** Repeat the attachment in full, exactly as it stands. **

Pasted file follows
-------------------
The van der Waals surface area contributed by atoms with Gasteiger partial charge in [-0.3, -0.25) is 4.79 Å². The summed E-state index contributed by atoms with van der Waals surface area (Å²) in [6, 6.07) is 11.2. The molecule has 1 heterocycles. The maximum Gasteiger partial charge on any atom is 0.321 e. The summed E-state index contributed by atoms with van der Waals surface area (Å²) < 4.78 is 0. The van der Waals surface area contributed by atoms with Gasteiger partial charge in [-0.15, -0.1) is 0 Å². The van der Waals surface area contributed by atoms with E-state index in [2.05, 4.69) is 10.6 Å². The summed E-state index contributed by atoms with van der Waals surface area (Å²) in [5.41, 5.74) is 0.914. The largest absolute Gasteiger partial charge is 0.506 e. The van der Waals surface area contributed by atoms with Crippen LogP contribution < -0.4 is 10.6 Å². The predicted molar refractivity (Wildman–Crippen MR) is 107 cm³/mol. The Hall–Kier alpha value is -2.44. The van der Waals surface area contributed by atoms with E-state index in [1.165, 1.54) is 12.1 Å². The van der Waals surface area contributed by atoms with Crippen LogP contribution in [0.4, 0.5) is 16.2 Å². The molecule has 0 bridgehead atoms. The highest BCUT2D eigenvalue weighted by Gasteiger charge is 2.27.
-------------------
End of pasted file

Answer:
The van der Waals surface area contributed by atoms with Gasteiger partial charge in [-0.3, -0.25) is 4.79 Å². The summed E-state index contributed by atoms with van der Waals surface area (Å²) in [6, 6.07) is 11.2. The molecule has 1 heterocycles. The maximum Gasteiger partial charge on any atom is 0.321 e. The summed E-state index contributed by atoms with van der Waals surface area (Å²) < 4.78 is 0. The van der Waals surface area contributed by atoms with Gasteiger partial charge in [-0.15, -0.1) is 0 Å². The van der Waals surface area contributed by atoms with E-state index in [2.05, 4.69) is 10.6 Å². The summed E-state index contributed by atoms with van der Waals surface area (Å²) in [5.41, 5.74) is 0.914. The largest absolute Gasteiger partial charge is 0.506 e. The van der Waals surface area contributed by atoms with Crippen LogP contribution < -0.4 is 10.6 Å². The predicted molar refractivity (Wildman–Crippen MR) is 107 cm³/mol. The Hall–Kier alpha value is -2.44. The van der Waals surface area contributed by atoms with E-state index in [1.165, 1.54) is 12.1 Å². The van der Waals surface area contributed by atoms with Crippen LogP contribution in [0.4, 0.5) is 16.2 Å². The molecule has 0 bridgehead atoms. The highest BCUT2D eigenvalue weighted by Gasteiger charge is 2.27.